Nano-Vaccines Against Melanoma Possible
Researchers at Tel Aviv University (TAU) announced they have developed a novel nano-vaccine for melanoma, the most aggressive type of skin cancer.
Their innovative approach published in Nature Nanotechnology on August 5, 2019, has so far proven effective in preventing the development of melanoma in mouse models and in treating primary tumors and metastases, that result from melanoma.
The focus of this research is on a nanoparticle (nano-vaccines) that serves as the basis for the new vaccine.
Prof. Ronit Satchi-Fainaro, head of the Laboratory for Cancer Research and Nanomedicine at TAU's Sackler Faculty of Medicine, said in a press release, "In our study, we have shown for the first time that it is possible to produce an effective nano-vaccine against melanoma and to sensitize the immune system to immunotherapies."
The researchers harnessed tiny particles, about 170 nanometers in size, made of a biodegradable polymer. Within each particle, they "packed" two peptides -- short chains of amino acids, which are expressed in melanoma cells. They then injected the nanoparticles into a mouse model bearing melanoma.
"The nanoparticles acted just like known vaccines for viral-borne diseases," Prof. Satchi-Fainaro explains.
"They stimulated the immune system of the mice and the immune cells learned to identify and attack cells containing the two peptides -- that is, the melanoma cells. This meant that, from now on, the immune system of the immunized mice will attack melanoma cells if and when they appear in the body."
The researchers then examined the effectiveness of the vaccine under 3 different conditions, which are as follows:
- First, the vaccine proved to have prophylactic effects. The vaccine was injected into healthy mice, and an injection of melanoma cells followed. "The result was that the mice did not get sick, meaning that the vaccine prevented the disease," says Prof. Satchi-Fainaro.
- Second, the nanoparticle was used to treat a primary tumor: A combination of the innovative vaccine and immunotherapy treatments was tested on melanoma model mice. The synergistic treatment significantly delayed the progression of the disease and greatly extended the lives of all treated mice.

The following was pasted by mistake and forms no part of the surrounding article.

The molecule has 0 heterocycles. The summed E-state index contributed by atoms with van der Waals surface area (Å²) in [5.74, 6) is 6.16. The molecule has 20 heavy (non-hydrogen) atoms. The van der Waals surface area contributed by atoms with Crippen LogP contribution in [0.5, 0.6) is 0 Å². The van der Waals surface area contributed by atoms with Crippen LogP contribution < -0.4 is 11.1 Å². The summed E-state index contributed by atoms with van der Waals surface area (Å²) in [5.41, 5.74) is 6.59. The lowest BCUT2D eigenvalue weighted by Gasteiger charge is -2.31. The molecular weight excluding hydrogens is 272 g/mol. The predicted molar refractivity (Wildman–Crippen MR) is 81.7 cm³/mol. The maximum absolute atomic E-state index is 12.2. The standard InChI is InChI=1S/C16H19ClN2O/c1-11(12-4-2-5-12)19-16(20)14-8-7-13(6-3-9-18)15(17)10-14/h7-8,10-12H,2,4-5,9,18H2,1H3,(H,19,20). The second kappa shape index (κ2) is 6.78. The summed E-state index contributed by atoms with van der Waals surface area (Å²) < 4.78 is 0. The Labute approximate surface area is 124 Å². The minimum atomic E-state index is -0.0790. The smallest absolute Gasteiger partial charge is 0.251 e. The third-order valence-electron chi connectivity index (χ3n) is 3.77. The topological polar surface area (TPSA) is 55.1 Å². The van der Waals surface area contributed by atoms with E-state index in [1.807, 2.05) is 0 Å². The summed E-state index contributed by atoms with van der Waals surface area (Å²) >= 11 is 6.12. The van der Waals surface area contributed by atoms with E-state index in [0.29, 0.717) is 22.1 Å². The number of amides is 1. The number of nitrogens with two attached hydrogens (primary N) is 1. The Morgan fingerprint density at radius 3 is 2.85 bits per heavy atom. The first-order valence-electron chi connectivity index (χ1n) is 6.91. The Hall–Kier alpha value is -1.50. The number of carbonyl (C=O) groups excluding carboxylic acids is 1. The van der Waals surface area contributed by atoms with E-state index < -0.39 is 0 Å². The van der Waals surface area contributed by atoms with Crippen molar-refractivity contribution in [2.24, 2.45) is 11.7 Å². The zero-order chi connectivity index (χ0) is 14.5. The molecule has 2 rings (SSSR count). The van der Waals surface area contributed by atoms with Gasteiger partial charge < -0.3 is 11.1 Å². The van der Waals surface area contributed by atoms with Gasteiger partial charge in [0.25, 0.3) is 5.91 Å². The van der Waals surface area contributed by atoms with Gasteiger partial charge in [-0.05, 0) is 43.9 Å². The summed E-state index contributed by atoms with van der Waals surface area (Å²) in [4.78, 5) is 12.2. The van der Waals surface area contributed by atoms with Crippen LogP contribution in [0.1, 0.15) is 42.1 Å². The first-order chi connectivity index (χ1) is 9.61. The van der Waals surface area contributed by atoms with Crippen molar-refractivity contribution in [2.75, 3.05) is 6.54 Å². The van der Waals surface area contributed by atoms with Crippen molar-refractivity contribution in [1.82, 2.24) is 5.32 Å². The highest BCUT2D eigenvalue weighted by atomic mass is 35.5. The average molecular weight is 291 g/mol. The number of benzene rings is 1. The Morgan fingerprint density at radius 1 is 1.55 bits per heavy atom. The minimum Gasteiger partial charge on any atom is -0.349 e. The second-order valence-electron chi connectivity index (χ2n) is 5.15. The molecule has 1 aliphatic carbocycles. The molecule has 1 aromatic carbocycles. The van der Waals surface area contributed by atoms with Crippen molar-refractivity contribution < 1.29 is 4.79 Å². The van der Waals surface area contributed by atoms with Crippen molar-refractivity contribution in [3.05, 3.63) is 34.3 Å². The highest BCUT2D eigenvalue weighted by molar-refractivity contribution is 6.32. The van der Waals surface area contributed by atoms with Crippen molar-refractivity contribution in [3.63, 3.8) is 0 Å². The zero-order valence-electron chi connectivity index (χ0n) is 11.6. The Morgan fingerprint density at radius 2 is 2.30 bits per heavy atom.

- Finally, the researchers validated their approach on tissues taken from patients with melanoma brain metastases. This suggested that the nano-vaccine can be used to treat brain metastases as well. Mouse models with late-stage melanoma brain metastases had already been established following excision of the primary melanoma lesion, mimicking the clinical setting.
"Our research opens the door to a completely new approach -- the vaccine approach -- for effective treatment of melanoma, even in the most advanced stages of the disease," concludes Prof. Satchi-Fainaro.
"We believe that our platform may also be suitable for other types of cancer and that our work is a solid foundation for the development of other cancer nano-vaccines."
Skin cancer is the most common form of cancer in the United States, says the Centers for Disease Control and Prevention (CDC). The 2 most common types of skin cancer—basal cell and squamous cell carcinomas—are highly curable, but can be disfiguring and costly to treat.
Melanoma is the 3rd most common skin cancer, is more dangerous and causes the most deaths.
Melanoma begins in the melanocytes, which are the cells that make melanin, the pigment that gives skin its color.
In 2016, the latest year for which incidence data are available, 82,476 new cases of Melanomas of the skin and 8,188 related fatalities were reported in the USA.
This project was funded by EuroNanoMed-II, the Israeli Ministry of Health, the Portuguese Foundation for Science and Technology, the Israel Science Foundation, the European Research Council Consolidator, and Advanced Awards, the Saban Family Foundation-Melanoma Research Alliance Team Science Award, and the Israel Cancer Research Fund.
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